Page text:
Expert Recipe Expert Gingerbread Heart German I Love You

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Lebkuchen - Often referred to as German gingerbread, Lebkuchen comes in many shapes and sizes, from soft, cake-like textures to more biscuit-like forms. These spiced cookies are a staple during the Christmas season, flavored with honey, nuts, and a blend of spices.

These sweets not only satisfy the palate but also offer a glimpse into Germany's rich culinary traditions and regional specialties. Whether you're enjoying a slice of Black Forest Cake in a cozy café or savoring a piece of Stollen during the festive season, each sweet treat tells a story of German culture and craftsmanship.

Why You Should Take a Tour of Germany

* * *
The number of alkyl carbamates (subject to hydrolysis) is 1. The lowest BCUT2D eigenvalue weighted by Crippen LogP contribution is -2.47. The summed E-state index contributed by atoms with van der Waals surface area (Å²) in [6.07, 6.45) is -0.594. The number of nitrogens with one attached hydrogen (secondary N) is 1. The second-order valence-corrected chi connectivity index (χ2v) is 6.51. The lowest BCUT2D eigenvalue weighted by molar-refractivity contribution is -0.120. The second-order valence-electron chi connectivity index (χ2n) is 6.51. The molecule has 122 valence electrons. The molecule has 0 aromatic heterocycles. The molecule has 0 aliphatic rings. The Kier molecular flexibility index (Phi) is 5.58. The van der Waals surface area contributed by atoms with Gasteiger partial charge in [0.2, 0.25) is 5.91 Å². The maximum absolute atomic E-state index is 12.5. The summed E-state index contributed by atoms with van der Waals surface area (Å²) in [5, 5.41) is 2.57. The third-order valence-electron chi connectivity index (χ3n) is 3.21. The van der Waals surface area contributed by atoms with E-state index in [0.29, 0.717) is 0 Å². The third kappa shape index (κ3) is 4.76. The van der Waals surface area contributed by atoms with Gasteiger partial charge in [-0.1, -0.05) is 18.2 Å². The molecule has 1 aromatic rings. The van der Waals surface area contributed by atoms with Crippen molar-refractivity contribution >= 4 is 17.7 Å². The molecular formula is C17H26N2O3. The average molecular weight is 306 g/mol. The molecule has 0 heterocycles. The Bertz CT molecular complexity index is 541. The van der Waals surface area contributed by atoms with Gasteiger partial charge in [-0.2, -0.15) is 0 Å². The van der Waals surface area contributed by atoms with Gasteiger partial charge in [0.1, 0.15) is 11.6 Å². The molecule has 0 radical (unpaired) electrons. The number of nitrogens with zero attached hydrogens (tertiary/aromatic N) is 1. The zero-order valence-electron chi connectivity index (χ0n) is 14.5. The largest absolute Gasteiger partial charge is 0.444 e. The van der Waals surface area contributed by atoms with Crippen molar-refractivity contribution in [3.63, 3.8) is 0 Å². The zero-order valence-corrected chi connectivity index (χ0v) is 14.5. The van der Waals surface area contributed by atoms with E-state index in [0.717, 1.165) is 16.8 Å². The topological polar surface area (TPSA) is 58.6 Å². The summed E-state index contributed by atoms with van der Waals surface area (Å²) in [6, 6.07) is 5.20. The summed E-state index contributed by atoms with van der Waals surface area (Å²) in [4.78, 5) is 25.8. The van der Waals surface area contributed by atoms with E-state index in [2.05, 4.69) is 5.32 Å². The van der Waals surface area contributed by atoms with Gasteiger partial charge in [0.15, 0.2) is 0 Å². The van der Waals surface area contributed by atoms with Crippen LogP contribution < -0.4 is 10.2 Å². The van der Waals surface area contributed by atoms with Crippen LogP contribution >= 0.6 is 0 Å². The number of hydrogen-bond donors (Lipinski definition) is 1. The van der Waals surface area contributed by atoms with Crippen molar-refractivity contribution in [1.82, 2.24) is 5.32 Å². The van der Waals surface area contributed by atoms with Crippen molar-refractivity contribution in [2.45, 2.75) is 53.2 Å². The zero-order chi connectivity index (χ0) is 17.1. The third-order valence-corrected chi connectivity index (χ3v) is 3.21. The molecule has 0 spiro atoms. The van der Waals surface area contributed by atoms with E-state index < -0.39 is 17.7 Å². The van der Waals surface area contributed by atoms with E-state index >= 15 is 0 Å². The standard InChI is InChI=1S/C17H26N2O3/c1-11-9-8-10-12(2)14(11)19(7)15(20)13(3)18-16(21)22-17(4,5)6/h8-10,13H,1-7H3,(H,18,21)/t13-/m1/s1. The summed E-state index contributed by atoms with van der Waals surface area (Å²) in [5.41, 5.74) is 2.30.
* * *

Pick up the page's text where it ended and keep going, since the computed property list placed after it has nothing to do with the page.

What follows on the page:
Opting for a guided tour to explore German cuisine and beer is an excellent choice for those looking to dive deep into the rich tapestry of flavors and traditions that Germany has to offer. Such tours are meticulously curated to showcase the best of local culinary delights, from hearty dishes and exquisite pastries to the wide array of beers brewed with centuries-old techniques. With the expertise of local guides, you're not just tasting; you're gaining insights into the history, culture, and regional variations that make German cuisine unique. They provide access to hidden gems and authentic experiences that might otherwise be missed, such as dining in centuries-old breweries or sampling specialties in off-the-beaten-path locales. Furthermore, guided tours offer the convenience of a well-planned itinerary, allowing you to immerse yourself fully in the culinary adventure without the hassle of logistics. Whether you're a food enthusiast eager to explore Germany's culinary diversity or a casual traveler looking to enrich your experience, a guided tour is a gateway to unforgettable tastes, stories, and connections.